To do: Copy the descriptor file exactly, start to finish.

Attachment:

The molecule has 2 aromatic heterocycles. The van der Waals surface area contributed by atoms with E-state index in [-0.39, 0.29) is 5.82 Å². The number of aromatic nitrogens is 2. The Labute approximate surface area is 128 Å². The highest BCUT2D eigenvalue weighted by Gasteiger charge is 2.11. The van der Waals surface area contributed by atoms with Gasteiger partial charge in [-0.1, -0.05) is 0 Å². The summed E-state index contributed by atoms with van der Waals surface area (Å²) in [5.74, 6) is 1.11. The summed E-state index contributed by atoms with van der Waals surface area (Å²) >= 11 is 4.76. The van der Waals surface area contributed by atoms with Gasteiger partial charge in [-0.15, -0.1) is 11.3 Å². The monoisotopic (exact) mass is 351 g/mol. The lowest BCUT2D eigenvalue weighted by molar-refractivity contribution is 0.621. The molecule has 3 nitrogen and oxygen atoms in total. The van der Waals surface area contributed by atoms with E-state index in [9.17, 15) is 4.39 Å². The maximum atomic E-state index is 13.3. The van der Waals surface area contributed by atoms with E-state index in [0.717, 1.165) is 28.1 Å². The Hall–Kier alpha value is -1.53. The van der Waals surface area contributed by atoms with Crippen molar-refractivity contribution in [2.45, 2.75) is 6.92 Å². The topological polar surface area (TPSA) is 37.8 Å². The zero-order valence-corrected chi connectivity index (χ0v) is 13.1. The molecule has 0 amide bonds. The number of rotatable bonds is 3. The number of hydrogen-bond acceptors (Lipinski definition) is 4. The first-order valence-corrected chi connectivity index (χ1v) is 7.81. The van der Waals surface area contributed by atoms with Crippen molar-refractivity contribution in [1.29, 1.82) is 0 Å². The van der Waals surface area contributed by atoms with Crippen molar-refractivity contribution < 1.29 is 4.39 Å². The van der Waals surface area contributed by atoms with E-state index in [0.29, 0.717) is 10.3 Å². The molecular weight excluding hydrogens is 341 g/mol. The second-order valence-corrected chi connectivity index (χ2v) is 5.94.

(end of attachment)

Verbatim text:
The molecule has 2 aromatic heterocycles. The van der Waals surface area contributed by atoms with E-state index in [-0.39, 0.29) is 5.82 Å². The number of aromatic nitrogens is 2. The Labute approximate surface area is 128 Å². The highest BCUT2D eigenvalue weighted by Gasteiger charge is 2.11. The van der Waals surface area contributed by atoms with Gasteiger partial charge in [-0.1, -0.05) is 0 Å². The summed E-state index contributed by atoms with van der Waals surface area (Å²) in [5.74, 6) is 1.11. The summed E-state index contributed by atoms with van der Waals surface area (Å²) >= 11 is 4.76. The van der Waals surface area contributed by atoms with Gasteiger partial charge in [-0.15, -0.1) is 11.3 Å². The monoisotopic (exact) mass is 351 g/mol. The lowest BCUT2D eigenvalue weighted by molar-refractivity contribution is 0.621. The molecule has 3 nitrogen and oxygen atoms in total. The van der Waals surface area contributed by atoms with E-state index in [9.17, 15) is 4.39 Å². The maximum atomic E-state index is 13.3. The van der Waals surface area contributed by atoms with E-state index in [0.717, 1.165) is 28.1 Å². The Hall–Kier alpha value is -1.53. The van der Waals surface area contributed by atoms with Crippen molar-refractivity contribution in [2.45, 2.75) is 6.92 Å². The topological polar surface area (TPSA) is 37.8 Å². The zero-order valence-corrected chi connectivity index (χ0v) is 13.1. The molecule has 0 amide bonds. The number of rotatable bonds is 3. The number of hydrogen-bond acceptors (Lipinski definition) is 4. The first-order valence-corrected chi connectivity index (χ1v) is 7.81. The van der Waals surface area contributed by atoms with Crippen molar-refractivity contribution in [1.29, 1.82) is 0 Å². The van der Waals surface area contributed by atoms with Crippen molar-refractivity contribution < 1.29 is 4.39 Å². The van der Waals surface area contributed by atoms with E-state index in [0.29, 0.717) is 10.3 Å². The molecular weight excluding hydrogens is 341 g/mol. The second-order valence-corrected chi connectivity index (χ2v) is 5.94.